Kushan

In the first half of the 19th century, interesting coins with images of the formidable kings Kudzula Kadfiz, Vima Kadfiz and Kanishka began to come up in the hands of numismatists and scientists. In some cases, along with the title "king of kings" mentioned the name of the people or the country - Kushan. There were also coins with deities, one list of which put scientists at a dead end: the Iranian god of the sun Mitra, the Central Asian Wado - the god of the wind, Ardosho - the fertility goddess, Mah - the deity of the moon, the Indian Shiva, the Greek Helios and Selena, the Egyptian god Serapis and, Buddha... Where, when and in what state could such a quaint pantheon exist?

And what kind of country is this - Kushan?

Of the three names of kings, only Kanishka, the great patron of Buddhism, was mentioned in the Buddhist texts of India, Tibet and China. But no one ever mentioned that this ancient king was a Kushan sovereign! And what kind of country is this - Kushan?

Surprisingly, until the second half of the 19th century, the learned world did not know about the existence of the Kushan empire. And meanwhile, in the ancient texts there are quite a few scattered messages about it. The mighty Kushan kingdom was written by Chinese chroniclers, travelers, wandering Buddhist monks. Roman geographers and historians knew about it.

Gradually, the great empire of antiquity - Kushan, began to rise from non-existence. And its story was extremely bright and interesting.

Central Asian nomadic tribes that crushed the Greco-Bactrian kingdom, settling on the lands of Bactria, formed five separate possessions. Nomads quickly accepted the traditions of sedentary culture. In the first century BC they are already beginning to build new irrigation canals, rebuild cities. One of the five rulers, named Geray, starts chasing his own coins, in the inscriptions on which he first calls himself kushanets. Kushans inherited many traditions of Bactrian culture.

A hundred years later, probably in the first century AD, the successor to Gerai Kudzul, Kadfiz subordinated four other principalities to his power, created a new state-the Kushan kingdom and adopted the magnificent title of "king of kings". His son and successor Wim Kadfiz won a significant part of northwestern India.

The most famous ruler of the Kushan Empire was the third king - Kanishka, whose name is associated with the heyday of the empire, the rise of the economy and culture, the establishment and spread of Buddhism. In the middle of the 2nd century, Kanishka chose Buddhism as the state religion of the country. In the main centers of the empire - Balkh, Bamiyan, Ghazni, Bagram - huge Buddhist complexes were created, where majestic statues of the mysteriously smiling Buddha were surrounded by numerous stupas.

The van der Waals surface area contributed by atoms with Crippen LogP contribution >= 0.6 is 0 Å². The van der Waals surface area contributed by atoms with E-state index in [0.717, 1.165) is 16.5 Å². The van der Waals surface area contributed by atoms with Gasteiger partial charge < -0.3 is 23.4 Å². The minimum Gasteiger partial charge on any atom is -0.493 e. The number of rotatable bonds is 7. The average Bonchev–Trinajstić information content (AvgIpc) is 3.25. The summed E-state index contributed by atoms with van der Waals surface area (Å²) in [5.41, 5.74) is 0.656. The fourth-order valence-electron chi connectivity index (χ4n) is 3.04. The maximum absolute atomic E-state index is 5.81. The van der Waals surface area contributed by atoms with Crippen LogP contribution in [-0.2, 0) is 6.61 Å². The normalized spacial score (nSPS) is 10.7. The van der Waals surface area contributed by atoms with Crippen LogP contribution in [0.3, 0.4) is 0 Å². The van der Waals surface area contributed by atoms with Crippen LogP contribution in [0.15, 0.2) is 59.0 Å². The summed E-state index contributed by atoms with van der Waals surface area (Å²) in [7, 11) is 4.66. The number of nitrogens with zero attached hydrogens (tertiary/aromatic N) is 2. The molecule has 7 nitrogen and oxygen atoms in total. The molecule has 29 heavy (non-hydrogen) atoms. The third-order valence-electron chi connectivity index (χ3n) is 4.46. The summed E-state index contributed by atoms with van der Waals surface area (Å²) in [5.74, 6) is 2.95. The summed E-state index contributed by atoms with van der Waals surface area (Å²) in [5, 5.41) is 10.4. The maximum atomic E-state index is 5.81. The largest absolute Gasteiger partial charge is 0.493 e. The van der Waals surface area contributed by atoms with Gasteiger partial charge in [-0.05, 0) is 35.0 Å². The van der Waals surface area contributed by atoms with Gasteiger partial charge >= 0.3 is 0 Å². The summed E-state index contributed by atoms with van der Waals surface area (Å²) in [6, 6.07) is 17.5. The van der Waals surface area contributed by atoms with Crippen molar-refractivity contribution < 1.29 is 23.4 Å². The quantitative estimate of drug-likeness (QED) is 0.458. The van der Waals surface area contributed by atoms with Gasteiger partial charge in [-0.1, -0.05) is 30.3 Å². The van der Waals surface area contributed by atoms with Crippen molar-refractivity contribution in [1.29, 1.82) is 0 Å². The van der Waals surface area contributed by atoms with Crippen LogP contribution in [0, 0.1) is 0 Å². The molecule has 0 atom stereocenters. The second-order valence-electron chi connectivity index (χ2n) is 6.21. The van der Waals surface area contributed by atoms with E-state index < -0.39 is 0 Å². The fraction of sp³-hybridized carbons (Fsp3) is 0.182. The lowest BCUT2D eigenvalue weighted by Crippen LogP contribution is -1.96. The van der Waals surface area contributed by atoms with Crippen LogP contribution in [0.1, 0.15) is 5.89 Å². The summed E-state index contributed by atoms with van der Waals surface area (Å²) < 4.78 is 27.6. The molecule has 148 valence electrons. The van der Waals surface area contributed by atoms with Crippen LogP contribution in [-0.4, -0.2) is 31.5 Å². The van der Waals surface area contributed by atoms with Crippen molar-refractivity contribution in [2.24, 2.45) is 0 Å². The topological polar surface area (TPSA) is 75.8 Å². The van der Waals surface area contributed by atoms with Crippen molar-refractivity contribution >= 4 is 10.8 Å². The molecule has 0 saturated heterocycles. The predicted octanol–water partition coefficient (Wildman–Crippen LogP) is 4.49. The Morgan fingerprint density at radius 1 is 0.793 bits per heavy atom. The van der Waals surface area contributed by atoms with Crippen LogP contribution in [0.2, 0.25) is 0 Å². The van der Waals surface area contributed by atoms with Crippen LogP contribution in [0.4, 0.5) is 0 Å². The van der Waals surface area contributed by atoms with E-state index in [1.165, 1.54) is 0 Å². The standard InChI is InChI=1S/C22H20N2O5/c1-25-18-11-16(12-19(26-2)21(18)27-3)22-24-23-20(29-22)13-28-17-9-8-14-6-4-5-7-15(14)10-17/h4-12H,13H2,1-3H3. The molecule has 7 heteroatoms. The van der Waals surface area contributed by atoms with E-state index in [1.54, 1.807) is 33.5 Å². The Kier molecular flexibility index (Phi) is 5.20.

Under Kanishka, the territory of the Kushan state expanded considerably, including even some areas of Central India. Along with the Roman Empire, the Parthian kingdom and China, the Kushan state was one of the four "great powers" of antiquity.

These four empires were closely linked together by complex political, trade and cultural threads. Rivaling each other, they nevertheless maintained regular trade. It was during this period that the largest caravan road - the Great Silk Road - stretched from China through the lands of the Kushans and Parthians to the Roman Syria.

Among the successors of Kanishka, the most famous were the kings of Huwishka and Vasudeva. Under Vasudeva, the Kushan kingdom began to decline. His heirs had to wage a long struggle both with Sassanid Iran and with local dynasties. The remnants of the once mighty empire were soon conquered by the Indian state.

About how the Kushan culture learned and creatively processed various traditions, allow to judge the results of excavations on the hill of Karatepe near Termez. During one and a half seasons of work, the remains of a huge Buddhist cult complex of the Kushan era were discovered here. Findings in Karatepe made it possible to establish that even at that time Buddhism was held not only by the tsar and the court nobility, but also by the widest sections of the population of the empire.

In Karatepe, numerous shells were found with a letter from the Kushan Empire. Different in time, writing, language, content, executed both in the Indian alphabet and the Kushan script, these inscriptions opened a new page in the history of the Kushan kingdom.

Magnificent samples of Buddhist art, related to the Kushan era, were found by archaeologists in all areas of Afghanistan.

A significant monument of the Kushan period is the sanctuary Mathura (Northern India) - a major art center Kushan, where archaeologists have found a number of royal statues. Among them - the famous statue of Kanishka, which today became a kind of symbol of the disappeared Kushan Empire. From the sculpture only the lower part survived, approximately to the level of the chest. There is no head, and the image of the legendary king remained a mystery to us, as many other pages of Kushan's history remain undisclosed...

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